Supply Chain Charges? Make Them Plain to Your Customers!

November 21, 2022
Written by Alina Lee

Has your business been impacted by supply chain disruptions? Have you responded by imposing additional charges? A recent case involving the paint giant, Sherwin-Williams, makes clear what NOT to do!

Last year, Sherwin-Williams began imposing a 4% surcharge on all consumer purchases in response to COVID-related supply chain costs. Class action plaintiffs in New York now allege they suffered economic injury as a result of a “deceptive bait-and-switch scheme”.

Specifically, customer plaintiffs allege:
❌ Sherwin-Williams’ surcharges were added “covertly” because they weren’t included in listed product prices but were nonetheless tacked on at the register;
❌ no signs or disclosures told them about the 4% surcharge while they were shopping;
❌ they were “often entirely unaware of the surcharge until after paying and checking out”; and
❌ if they’d known about the surcharge, they wouldn’t have bought their paint from Sherwin-Williams.

The TAKE HOME:
📌 Avoid adding “late in process” fees. Price adjustments should be consumer-friendly; customers should know about price adjustments while shopping and not afterwards.
📌 This can be as easy as building adjustments into a retail price that is clearly and conspicuously displayed in-store.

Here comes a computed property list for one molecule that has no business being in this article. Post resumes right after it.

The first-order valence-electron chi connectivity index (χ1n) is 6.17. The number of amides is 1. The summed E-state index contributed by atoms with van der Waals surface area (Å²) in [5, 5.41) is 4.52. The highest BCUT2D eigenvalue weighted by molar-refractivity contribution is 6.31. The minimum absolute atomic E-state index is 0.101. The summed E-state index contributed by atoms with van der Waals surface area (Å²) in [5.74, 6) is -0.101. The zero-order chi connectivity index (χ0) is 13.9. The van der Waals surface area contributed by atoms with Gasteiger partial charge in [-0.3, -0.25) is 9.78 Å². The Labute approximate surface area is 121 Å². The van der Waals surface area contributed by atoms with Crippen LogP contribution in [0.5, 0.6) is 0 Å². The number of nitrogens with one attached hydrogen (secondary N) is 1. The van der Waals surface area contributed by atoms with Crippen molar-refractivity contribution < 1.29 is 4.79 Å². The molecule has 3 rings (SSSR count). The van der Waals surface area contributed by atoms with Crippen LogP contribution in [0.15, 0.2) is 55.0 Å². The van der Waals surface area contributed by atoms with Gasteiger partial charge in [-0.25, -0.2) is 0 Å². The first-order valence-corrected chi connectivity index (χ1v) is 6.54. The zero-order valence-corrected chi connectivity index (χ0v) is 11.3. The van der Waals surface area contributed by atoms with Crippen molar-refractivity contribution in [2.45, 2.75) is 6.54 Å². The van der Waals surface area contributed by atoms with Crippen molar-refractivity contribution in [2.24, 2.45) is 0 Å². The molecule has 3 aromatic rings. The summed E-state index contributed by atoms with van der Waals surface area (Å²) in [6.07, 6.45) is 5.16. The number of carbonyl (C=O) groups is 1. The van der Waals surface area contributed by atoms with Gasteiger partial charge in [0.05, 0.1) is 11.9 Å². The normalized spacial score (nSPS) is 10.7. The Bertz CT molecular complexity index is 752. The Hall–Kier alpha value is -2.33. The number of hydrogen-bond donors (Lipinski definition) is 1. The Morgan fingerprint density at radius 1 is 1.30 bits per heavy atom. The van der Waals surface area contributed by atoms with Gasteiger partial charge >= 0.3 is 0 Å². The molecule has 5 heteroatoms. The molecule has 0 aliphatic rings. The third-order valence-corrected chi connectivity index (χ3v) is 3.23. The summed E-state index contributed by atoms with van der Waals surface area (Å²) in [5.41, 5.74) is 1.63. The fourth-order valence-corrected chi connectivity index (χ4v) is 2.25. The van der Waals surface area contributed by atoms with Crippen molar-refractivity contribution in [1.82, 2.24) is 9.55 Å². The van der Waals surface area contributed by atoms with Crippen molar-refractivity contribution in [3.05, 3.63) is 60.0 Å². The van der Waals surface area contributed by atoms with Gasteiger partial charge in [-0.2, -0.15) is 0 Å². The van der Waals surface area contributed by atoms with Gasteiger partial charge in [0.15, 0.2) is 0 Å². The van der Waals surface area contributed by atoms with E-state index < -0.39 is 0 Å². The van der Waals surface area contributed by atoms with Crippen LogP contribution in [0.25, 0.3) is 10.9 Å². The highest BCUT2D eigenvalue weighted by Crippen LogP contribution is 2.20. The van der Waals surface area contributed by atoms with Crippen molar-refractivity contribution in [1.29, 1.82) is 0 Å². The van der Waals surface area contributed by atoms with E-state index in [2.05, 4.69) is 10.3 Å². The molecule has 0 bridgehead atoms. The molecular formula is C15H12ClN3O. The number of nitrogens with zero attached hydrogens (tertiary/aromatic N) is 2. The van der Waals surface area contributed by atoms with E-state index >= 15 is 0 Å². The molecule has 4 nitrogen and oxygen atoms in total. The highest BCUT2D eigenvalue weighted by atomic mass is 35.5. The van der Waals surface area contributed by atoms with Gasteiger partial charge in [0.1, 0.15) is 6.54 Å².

📌 Providing additional pricing or fee information in a transparent way, early in a transaction, can help retailers avoid investigations or lawsuits.

💡Need help making sure your business’ practices comply with the law? Contact us at Your Ad Attorney.

About The Author Alina Lee

I am a marketing law attorney who helps marketing agencies and companies with marketing departments protect their brands. In my legal career, I’ve worked at two prominent law firms and in-house at two renowned companies. Through my firm, Your Ad Attorney, I provide end-to-end legal counseling for your front-end marketing, online paywalls, and customer service communications. Plus, I provide up front flat rates on a project-by-project basis with clear turnaround times.

Prior results do not guarantee a similar outcome.

This blog gives general information about marketing law trends and updates. Nothing on this site is meant as legal advice. Each situation differs on a case-by-case basis depending on the facts presented. Providing this information doesn’t create an attorney-client relationship and readers should not act upon this information without seeking legal counsel. 


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